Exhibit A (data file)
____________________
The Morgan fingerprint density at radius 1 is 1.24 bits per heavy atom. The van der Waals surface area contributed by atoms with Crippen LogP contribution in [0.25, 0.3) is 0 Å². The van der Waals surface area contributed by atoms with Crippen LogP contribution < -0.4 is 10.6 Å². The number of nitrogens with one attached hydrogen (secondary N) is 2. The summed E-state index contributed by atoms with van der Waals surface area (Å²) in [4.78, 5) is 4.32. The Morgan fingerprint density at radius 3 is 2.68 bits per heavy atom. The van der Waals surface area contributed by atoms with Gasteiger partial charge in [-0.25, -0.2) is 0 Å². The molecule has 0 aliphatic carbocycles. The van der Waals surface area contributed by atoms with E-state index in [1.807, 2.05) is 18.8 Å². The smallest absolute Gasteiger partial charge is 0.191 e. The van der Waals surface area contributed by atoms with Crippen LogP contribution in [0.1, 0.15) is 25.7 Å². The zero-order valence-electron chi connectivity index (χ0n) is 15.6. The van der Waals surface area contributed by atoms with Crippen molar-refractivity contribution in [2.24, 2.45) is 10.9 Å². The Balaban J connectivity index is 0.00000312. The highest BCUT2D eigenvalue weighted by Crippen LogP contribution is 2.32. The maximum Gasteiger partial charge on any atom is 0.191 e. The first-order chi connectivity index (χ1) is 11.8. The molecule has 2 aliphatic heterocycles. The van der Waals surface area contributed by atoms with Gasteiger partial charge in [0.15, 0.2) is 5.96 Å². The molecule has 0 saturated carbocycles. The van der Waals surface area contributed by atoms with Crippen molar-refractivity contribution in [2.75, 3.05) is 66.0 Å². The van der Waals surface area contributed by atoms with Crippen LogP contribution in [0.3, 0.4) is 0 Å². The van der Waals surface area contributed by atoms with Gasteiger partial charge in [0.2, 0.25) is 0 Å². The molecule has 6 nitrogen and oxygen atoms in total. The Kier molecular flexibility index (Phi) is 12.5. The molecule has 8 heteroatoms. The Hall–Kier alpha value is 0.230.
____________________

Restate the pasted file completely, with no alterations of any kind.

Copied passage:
The Morgan fingerprint density at radius 1 is 1.24 bits per heavy atom. The van der Waals surface area contributed by atoms with Crippen LogP contribution in [0.25, 0.3) is 0 Å². The van der Waals surface area contributed by atoms with Crippen LogP contribution < -0.4 is 10.6 Å². The number of nitrogens with one attached hydrogen (secondary N) is 2. The summed E-state index contributed by atoms with van der Waals surface area (Å²) in [4.78, 5) is 4.32. The Morgan fingerprint density at radius 3 is 2.68 bits per heavy atom. The van der Waals surface area contributed by atoms with Gasteiger partial charge in [-0.25, -0.2) is 0 Å². The molecule has 0 aliphatic carbocycles. The van der Waals surface area contributed by atoms with E-state index in [1.807, 2.05) is 18.8 Å². The smallest absolute Gasteiger partial charge is 0.191 e. The van der Waals surface area contributed by atoms with Crippen LogP contribution in [0.1, 0.15) is 25.7 Å². The zero-order valence-electron chi connectivity index (χ0n) is 15.6. The van der Waals surface area contributed by atoms with Crippen molar-refractivity contribution in [2.24, 2.45) is 10.9 Å². The Balaban J connectivity index is 0.00000312. The highest BCUT2D eigenvalue weighted by Crippen LogP contribution is 2.32. The maximum Gasteiger partial charge on any atom is 0.191 e. The first-order chi connectivity index (χ1) is 11.8. The molecule has 2 aliphatic heterocycles. The van der Waals surface area contributed by atoms with Gasteiger partial charge in [0.15, 0.2) is 5.96 Å². The molecule has 0 saturated carbocycles. The van der Waals surface area contributed by atoms with Crippen molar-refractivity contribution in [2.75, 3.05) is 66.0 Å². The van der Waals surface area contributed by atoms with Crippen LogP contribution in [0.3, 0.4) is 0 Å². The van der Waals surface area contributed by atoms with Gasteiger partial charge in [0.2, 0.25) is 0 Å². The molecule has 6 nitrogen and oxygen atoms in total. The Kier molecular flexibility index (Phi) is 12.5. The molecule has 8 heteroatoms. The Hall–Kier alpha value is 0.230.